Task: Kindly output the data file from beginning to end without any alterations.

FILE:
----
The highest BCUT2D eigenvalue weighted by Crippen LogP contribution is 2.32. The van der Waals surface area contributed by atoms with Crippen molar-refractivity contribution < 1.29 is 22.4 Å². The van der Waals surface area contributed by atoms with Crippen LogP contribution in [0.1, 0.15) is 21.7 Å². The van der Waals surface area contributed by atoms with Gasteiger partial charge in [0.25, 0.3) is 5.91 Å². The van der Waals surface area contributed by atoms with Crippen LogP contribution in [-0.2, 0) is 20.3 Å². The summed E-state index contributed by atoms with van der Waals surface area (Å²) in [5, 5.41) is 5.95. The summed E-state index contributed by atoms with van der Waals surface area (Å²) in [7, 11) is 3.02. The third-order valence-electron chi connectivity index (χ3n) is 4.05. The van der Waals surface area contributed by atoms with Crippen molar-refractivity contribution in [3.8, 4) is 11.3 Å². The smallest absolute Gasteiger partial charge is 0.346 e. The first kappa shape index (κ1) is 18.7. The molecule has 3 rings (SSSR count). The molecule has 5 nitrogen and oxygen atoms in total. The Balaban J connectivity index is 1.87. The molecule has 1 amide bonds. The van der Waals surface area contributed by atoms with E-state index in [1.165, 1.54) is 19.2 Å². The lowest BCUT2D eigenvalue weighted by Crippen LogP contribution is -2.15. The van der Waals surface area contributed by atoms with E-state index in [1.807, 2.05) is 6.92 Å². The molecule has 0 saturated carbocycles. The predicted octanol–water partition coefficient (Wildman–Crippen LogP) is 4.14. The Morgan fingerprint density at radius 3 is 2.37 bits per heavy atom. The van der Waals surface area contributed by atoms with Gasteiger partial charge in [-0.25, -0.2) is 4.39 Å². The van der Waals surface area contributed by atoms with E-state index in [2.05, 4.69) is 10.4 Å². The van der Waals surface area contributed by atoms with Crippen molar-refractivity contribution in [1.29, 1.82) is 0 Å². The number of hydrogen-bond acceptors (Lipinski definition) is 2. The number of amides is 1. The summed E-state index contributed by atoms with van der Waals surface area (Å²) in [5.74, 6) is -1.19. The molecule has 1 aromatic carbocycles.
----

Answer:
The highest BCUT2D eigenvalue weighted by Crippen LogP contribution is 2.32. The van der Waals surface area contributed by atoms with Crippen molar-refractivity contribution < 1.29 is 22.4 Å². The van der Waals surface area contributed by atoms with Crippen LogP contribution in [0.1, 0.15) is 21.7 Å². The van der Waals surface area contributed by atoms with Gasteiger partial charge in [0.25, 0.3) is 5.91 Å². The van der Waals surface area contributed by atoms with Crippen LogP contribution in [-0.2, 0) is 20.3 Å². The summed E-state index contributed by atoms with van der Waals surface area (Å²) in [5, 5.41) is 5.95. The summed E-state index contributed by atoms with van der Waals surface area (Å²) in [7, 11) is 3.02. The third-order valence-electron chi connectivity index (χ3n) is 4.05. The van der Waals surface area contributed by atoms with Crippen molar-refractivity contribution in [3.8, 4) is 11.3 Å². The smallest absolute Gasteiger partial charge is 0.346 e. The first kappa shape index (κ1) is 18.7. The molecule has 3 rings (SSSR count). The molecule has 5 nitrogen and oxygen atoms in total. The Balaban J connectivity index is 1.87. The molecule has 1 amide bonds. The van der Waals surface area contributed by atoms with E-state index in [1.165, 1.54) is 19.2 Å². The lowest BCUT2D eigenvalue weighted by Crippen LogP contribution is -2.15. The van der Waals surface area contributed by atoms with E-state index in [1.807, 2.05) is 6.92 Å². The molecule has 0 saturated carbocycles. The predicted octanol–water partition coefficient (Wildman–Crippen LogP) is 4.14. The Morgan fingerprint density at radius 3 is 2.37 bits per heavy atom. The van der Waals surface area contributed by atoms with Gasteiger partial charge in [-0.25, -0.2) is 4.39 Å². The van der Waals surface area contributed by atoms with E-state index in [2.05, 4.69) is 10.4 Å². The van der Waals surface area contributed by atoms with Crippen molar-refractivity contribution in [1.29, 1.82) is 0 Å². The number of hydrogen-bond acceptors (Lipinski definition) is 2. The number of amides is 1. The summed E-state index contributed by atoms with van der Waals surface area (Å²) in [5.74, 6) is -1.19. The molecule has 1 aromatic carbocycles.